In 27 seasons, Conference USA has produced 29 champions or co-champions. The conference’s nine current members have accounted for … two of them. Western Kentucky won in 2015 and 2016. That’s the entire list.
C-USA is college football’s ultimate way station, a stopping point on your way up or down the football ladder, but temporary home or no, this is typically a conference full of variety and loads of tight games. There’s nothing wrong with that, and there’s no reason to think 2023 will be anything different.
SP+ projects four teams within 0.8 conference wins of each other atop the league, and the variety of approaches is pretty clear. WKU’s Tyson Helton made his team a league favorite by deciding to air out the football. Louisiana Tech coach Sonny Cumbie doesn’t mind going vertical, Middle Tennessee‘s Rick Stockstill has saved his job multiple times with a relentless horizontal passing game and UTEP‘s Dana Dimel just wants to push you over. Florida International‘s Mike MacIntyre? His approach has shifted at times, but he’s won 10 games at both Colorado and San Jose State — he’s fearless and willing to try just about anything.
Last week, we previewed C-USA’s four newcomers; this time around, let’s look at the holdovers.
Every week through the offseason, Bill Connelly will preview another division from the Group of 5 and Power 5 exclusively for ESPN+, ultimately including all 133 FBS teams. The previews will include 2022 breakdowns, 2023 previews and burning questions for each team.
Earlier previews: Conference USA (newcomers)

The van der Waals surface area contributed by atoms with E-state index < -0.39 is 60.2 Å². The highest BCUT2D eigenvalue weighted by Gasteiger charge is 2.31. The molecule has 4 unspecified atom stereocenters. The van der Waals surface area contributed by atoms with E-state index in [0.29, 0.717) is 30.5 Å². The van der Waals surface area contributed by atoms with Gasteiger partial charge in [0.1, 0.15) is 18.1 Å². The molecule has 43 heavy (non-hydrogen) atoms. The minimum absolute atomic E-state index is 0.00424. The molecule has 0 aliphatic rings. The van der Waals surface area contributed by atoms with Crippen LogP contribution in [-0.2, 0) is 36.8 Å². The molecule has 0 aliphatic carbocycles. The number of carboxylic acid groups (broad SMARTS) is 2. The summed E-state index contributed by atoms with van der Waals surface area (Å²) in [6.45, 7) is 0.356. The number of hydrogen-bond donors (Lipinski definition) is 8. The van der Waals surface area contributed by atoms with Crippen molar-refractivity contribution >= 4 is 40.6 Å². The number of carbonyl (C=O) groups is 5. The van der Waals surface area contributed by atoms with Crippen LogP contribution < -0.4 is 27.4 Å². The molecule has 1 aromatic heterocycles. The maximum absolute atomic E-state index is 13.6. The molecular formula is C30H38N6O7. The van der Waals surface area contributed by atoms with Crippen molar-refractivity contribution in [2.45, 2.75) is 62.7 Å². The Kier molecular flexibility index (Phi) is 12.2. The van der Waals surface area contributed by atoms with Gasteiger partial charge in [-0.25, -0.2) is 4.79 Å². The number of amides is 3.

Here are last year’s Conference USA standings. Returning teams are in bold.
UTSA: 8-0 in conference (plus C-USA championship game win), 11-3 overall
North Texas: 6-3 (plus C-USA championship game loss), 7-7
Western Kentucky: 6-2, 9-5
Middle Tennessee: 4-4, 8-5
UAB: 4-4, 7-6
Florida Atlantic: 4-4, 5-7
Rice: 3-5, 5-8
UTEP: 3-5, 5-7
Florida International: 2-6, 4-8
Charlotte: 2-6, 3-9
Louisiana Tech: 2-6, 3-9
WKU was fun, explosive and just about the most pass-happy team in FBS but stunk in the red zone, couldn’t create enough disruption and allowed 36 points per game in five losses. MTSU rode a nonstop roller coaster — it got blown out by James Madison, won three in a row (including a 45-31 humbling of Miami), lost three in a row, then won five of six — while UTEP’s ride, which included a stretch of four wins in six games and an upset of Boise State, needed one more upswing and fell short of the postseason.
Down at the bottom, Florida International winning four games in MacIntyre’s first season was a pleasant surprise, while Louisiana Tech winning three in Cumbie’s first season was less pleasant. (That the Air Raid protégé produced a team capable of making lots of big plays and allowing even more, however, wasn’t much of a bombshell.)
Among the five returning teams, the projected order of finish is the same as last year, with one exception. The combination of strong returning production numbers and Cumbie’s aggressive use of the transfer portal (16 transfers and counting, six from power conferences) gives Louisiana Tech some turnaround potential. The next time the Bulldogs look good on defense, however, will be the first time since about 2019.